A set of 360 A. thaliana accessions were selected from 5,810 worldwide accessions to minimizing redundancy and close family relatedness, based on the genotypes at 149 SNPs developed in a previous study [32]. Figure S1 and Table S1 show the genetic variation in the core set of 360 accessions vs. a random set of 360 accessions chosen from the genotyped 5,810 accessions. From the selected core set of 360 accessions a subset of 349 were phenotyped using ICP-MS, and of these 337 were genotyped using the Affymetrix SNP-tilling array Atsnptile1 which contains probe sets for 248,584 SNPs. Details of the SNP-tilling array and methods for array hybridization and SNP-calling are the same as previously described [24]. In brief, approximately 250 ng of genomic DNA was labeled using the BioPrime DNA labeling system (Invitrogen) and 16 µg of the labelled product hybridized to each array. SNPs were called using the Oligo package after slight modifications. Quality control (QC) of the genotypes, and imputation of the missing SNPs were performed following the procedure previously described [24], except that a 15% mismatch rate was used to filter out low quality arrays. After QC and imputation, the 337 accessions had genotypes for at least 213,497 SNPs. The core set of 360 accessions selected are all available from the Arabidopsis Biological Resource Center (http://abrc.osu.edu/), and the SNP genotypes for the 337 accessions used for the GWA study are available from http://borevitzlab.uchicago.edu/resources/genetic/hapmap/BaxterCore/.

Tissue Elemental Analysis

Samples were analyzed as described by Lahner et al. [31]. Tissue samples were dried at 92°C for 20 h in Pyrex tubes (16×100 mm) to yield approximately 2–4 mg of tissue for elemental analysis. After cooling, seven of the 108 samples from each sample set were weighed. All samples were digested with 0.7 ml of concentrated nitric acid (OmniTrace; VWR Scientific Products), and diluted to 6.0 ml with 18 MΩ water. Elemental analysis was performed with an ICP-MS (Elan DRCe; PerkinElmer) for Li, B, Na, Mg, P, S, K, Ca, Mn, Fe, Co, Ni, Cu, Zn, As, Se, Rb, Mo, and Cd. A liquid reference material composed of pooled samples of A. thaliana leaves was run every 9th sample to correct for ICP-MS run to run variation and within-run drift. All samples were normalized to the calculated weights, as determined with an iterative algorithm using the best-measured elements, the weights of the seven weighed samples, and the solution concentrations, implemented in the Purdue Ionomics Information Management System (PiiMS) [33] (for a full description see www.ionomicshub.org). Data for all elements is available for viewing and download at www.ionomicshub.org in trays 1478–1504.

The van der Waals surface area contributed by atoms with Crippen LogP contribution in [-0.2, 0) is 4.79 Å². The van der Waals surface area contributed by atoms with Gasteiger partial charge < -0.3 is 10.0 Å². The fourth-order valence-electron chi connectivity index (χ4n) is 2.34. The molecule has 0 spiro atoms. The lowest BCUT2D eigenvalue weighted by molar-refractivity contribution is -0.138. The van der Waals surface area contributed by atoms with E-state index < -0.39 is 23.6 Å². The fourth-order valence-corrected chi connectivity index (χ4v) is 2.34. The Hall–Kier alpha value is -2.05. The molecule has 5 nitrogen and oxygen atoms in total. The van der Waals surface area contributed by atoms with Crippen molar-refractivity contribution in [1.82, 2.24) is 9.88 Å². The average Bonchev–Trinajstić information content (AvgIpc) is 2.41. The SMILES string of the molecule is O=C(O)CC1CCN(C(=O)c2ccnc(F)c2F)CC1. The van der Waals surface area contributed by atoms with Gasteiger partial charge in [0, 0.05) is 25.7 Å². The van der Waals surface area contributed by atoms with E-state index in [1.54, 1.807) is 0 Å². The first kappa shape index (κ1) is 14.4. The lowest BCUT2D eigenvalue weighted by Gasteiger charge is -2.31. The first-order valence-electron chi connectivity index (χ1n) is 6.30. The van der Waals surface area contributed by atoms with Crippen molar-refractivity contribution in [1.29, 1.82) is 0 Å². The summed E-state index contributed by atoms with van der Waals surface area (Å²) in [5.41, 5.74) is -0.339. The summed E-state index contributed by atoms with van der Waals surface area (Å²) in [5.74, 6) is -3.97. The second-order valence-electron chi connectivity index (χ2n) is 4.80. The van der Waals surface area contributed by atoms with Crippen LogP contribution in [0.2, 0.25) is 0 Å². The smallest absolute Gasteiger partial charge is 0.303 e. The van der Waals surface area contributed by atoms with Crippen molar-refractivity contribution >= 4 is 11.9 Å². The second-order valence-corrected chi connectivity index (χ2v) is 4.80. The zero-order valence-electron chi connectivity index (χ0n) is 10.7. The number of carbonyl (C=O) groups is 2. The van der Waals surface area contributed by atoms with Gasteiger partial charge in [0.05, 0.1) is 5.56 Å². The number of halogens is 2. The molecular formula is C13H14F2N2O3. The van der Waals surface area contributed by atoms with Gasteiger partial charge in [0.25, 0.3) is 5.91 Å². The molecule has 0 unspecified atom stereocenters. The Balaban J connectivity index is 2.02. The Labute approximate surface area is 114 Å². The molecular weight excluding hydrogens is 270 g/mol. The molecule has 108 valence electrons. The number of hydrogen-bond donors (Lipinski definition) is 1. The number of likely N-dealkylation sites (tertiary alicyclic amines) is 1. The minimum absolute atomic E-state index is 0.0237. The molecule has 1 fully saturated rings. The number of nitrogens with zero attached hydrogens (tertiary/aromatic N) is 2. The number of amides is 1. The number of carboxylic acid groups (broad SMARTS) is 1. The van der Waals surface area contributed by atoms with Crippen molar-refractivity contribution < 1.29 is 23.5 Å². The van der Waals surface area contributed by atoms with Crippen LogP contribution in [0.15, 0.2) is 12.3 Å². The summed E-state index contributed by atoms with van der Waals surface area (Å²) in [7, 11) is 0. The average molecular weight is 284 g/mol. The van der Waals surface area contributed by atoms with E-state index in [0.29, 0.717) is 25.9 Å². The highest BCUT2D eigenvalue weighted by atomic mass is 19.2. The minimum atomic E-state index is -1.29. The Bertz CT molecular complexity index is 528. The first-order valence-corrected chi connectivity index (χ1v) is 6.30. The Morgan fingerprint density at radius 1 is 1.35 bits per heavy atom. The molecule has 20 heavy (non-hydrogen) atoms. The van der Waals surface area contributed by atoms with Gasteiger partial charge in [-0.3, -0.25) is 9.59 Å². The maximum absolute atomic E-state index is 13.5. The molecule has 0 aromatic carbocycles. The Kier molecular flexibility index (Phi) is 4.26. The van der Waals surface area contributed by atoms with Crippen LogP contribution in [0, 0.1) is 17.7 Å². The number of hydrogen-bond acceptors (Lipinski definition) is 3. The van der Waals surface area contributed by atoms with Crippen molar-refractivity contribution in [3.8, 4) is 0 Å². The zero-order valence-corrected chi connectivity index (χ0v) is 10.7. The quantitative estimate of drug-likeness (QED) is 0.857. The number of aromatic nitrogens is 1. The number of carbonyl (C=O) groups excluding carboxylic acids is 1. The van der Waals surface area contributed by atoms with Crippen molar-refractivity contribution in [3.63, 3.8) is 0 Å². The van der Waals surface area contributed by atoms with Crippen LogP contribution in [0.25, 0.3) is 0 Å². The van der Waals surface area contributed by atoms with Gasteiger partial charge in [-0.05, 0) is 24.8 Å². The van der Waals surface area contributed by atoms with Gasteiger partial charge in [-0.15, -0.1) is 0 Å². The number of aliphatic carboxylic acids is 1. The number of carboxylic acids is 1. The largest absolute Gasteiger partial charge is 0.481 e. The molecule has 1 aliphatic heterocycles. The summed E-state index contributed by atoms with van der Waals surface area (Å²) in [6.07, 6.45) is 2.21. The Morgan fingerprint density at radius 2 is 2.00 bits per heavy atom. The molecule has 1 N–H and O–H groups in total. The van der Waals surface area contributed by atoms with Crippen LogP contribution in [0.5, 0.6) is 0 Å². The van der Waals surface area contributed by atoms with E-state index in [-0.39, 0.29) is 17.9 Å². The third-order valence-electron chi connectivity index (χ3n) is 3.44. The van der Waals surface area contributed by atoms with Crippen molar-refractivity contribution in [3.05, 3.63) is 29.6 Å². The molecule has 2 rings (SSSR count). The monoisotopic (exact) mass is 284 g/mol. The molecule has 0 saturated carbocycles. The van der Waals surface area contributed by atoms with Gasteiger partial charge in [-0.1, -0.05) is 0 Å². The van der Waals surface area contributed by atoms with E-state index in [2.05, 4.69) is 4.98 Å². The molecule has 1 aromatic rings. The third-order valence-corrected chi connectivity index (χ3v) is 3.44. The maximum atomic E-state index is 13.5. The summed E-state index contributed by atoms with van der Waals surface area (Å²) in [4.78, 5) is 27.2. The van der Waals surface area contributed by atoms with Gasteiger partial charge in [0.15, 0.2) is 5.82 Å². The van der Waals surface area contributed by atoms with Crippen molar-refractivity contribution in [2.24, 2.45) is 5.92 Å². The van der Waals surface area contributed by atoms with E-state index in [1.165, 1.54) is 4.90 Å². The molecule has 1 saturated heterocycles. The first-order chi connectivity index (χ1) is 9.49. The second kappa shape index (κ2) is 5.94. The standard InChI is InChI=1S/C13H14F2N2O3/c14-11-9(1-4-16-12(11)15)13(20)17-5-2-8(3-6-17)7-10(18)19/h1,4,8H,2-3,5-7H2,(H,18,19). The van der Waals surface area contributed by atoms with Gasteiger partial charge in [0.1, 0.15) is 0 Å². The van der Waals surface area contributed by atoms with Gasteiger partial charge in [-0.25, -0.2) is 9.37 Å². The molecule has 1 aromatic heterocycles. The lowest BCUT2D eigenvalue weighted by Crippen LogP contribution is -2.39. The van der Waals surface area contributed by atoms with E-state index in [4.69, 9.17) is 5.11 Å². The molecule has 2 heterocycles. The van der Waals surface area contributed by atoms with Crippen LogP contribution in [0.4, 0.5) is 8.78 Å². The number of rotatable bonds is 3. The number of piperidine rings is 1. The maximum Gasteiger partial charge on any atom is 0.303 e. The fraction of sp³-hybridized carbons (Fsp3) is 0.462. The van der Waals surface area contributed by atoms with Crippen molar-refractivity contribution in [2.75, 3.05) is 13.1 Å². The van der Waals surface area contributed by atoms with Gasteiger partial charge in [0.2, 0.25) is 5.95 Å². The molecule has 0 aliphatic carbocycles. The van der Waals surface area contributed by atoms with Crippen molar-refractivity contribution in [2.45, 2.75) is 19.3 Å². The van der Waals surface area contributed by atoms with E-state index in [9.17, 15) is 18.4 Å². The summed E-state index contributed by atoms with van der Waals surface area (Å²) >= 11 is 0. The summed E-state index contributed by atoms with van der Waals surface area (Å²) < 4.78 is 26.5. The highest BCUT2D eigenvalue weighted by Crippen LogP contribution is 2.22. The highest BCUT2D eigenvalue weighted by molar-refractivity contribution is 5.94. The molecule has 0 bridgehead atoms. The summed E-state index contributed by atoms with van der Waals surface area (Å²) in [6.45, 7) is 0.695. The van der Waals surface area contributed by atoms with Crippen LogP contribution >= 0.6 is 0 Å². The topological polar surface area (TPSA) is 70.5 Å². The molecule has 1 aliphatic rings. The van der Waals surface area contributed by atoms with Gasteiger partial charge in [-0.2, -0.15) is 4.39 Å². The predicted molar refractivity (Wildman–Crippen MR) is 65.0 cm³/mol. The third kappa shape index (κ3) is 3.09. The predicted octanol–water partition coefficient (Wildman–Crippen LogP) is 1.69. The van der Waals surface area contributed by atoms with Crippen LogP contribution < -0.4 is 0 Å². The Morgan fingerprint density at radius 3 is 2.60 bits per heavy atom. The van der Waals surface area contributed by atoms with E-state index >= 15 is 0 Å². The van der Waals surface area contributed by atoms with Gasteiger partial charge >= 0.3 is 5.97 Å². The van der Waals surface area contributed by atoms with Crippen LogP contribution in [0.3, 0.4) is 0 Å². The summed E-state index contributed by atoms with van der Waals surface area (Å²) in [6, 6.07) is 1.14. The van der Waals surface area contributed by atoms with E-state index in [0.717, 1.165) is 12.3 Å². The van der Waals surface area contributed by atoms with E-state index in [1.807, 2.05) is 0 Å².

Quantification of AtHKT1;1 mRNA

To quantify the levels of AtHKT1;1 mRNA in roots of the various accessions studied, we used a protocol similar to that of Rus et al. [27]. Roots from plants grown under identical conditions to those used for ICP-MS analysis were separated from the shoots and rinsed thoroughly with deionized water to remove any soil contamination. The samples were frozen in liquid nitrogen and stored at −80°C until extraction. Total RNA was extracted, and DNase digestion was performed during the extraction, using the Invitrogen PureLink RNA Mini Kit. Two micrograms of total RNA were used as a template to synthesize first-strand cDNA with random hexamers, using SuperScript II Reverse Transcriptase (Invitrogen Life Technologies). Quantitative real-time PCR (qRT-PCR) was performed with first strand cDNA as a template on four technical replicates from three independent biological samples for each accession, using a sequence detector system (StepOne Plus, Applied Biosystems). For normalization across samples within a qRT-PCR run the expression of the Actin 1 gene (At2g37620) was used with the following primers: CPRD66, 5′-TGG AAC TGG AAT GGT TAA GGC TG-3′ and CPRD67, 5′-TCT CCA GAG TCG AGC ACA ATA C-3′. For quantification of AtHKT1;1 the following primers were used: HKT-RTF, 5′-TGG GAT CTT ATA ATT CGG ACA GTT C-3′ and HKT-RTR, 5′-GAT AAG ACC CTC GCG ATA ATC AGT-3′. The fold induction relative to AtHKT1;1 expression in Col-0 roots was calculated following the method of Livak and Schmittgen [34]. CT values were determined based on efficiency of amplification. The mean CT values were normalized against the corresponding Actin 1 gene and ΔCT values calculated as CTAtHKT1;1–CTActin 1. The expression of AtHKT1;1 was calculated using the 2∧(ΔCT) method [34]. To normalize between samples analyzed in separate qRT-PCR runs, we divided the ΔCT for each line by the ΔCT of Col-0 roots in that run.

Data Analysis